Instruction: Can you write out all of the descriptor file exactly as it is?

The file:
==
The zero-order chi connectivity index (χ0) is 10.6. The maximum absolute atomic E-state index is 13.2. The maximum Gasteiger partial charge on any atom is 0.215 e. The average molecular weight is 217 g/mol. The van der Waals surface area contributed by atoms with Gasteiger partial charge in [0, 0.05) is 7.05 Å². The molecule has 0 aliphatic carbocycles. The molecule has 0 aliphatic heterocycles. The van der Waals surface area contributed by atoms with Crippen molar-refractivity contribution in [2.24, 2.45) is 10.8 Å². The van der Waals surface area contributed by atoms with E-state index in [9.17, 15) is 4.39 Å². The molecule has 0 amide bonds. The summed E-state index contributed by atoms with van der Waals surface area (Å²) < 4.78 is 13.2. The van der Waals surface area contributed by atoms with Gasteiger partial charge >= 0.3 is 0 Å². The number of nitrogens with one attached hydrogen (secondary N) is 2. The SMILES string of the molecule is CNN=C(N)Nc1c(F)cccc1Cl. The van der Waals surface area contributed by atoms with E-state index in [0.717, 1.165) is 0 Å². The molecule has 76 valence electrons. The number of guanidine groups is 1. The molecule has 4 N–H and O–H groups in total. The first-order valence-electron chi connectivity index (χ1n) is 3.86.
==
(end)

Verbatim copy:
The zero-order chi connectivity index (χ0) is 10.6. The maximum absolute atomic E-state index is 13.2. The maximum Gasteiger partial charge on any atom is 0.215 e. The average molecular weight is 217 g/mol. The van der Waals surface area contributed by atoms with Gasteiger partial charge in [0, 0.05) is 7.05 Å². The molecule has 0 aliphatic carbocycles. The molecule has 0 aliphatic heterocycles. The van der Waals surface area contributed by atoms with Crippen molar-refractivity contribution in [2.24, 2.45) is 10.8 Å². The van der Waals surface area contributed by atoms with E-state index in [9.17, 15) is 4.39 Å². The molecule has 0 amide bonds. The summed E-state index contributed by atoms with van der Waals surface area (Å²) < 4.78 is 13.2. The van der Waals surface area contributed by atoms with Gasteiger partial charge >= 0.3 is 0 Å². The number of nitrogens with one attached hydrogen (secondary N) is 2. The SMILES string of the molecule is CNN=C(N)Nc1c(F)cccc1Cl. The van der Waals surface area contributed by atoms with E-state index in [0.717, 1.165) is 0 Å². The molecule has 76 valence electrons. The number of guanidine groups is 1. The molecule has 4 N–H and O–H groups in total. The first-order valence-electron chi connectivity index (χ1n) is 3.86.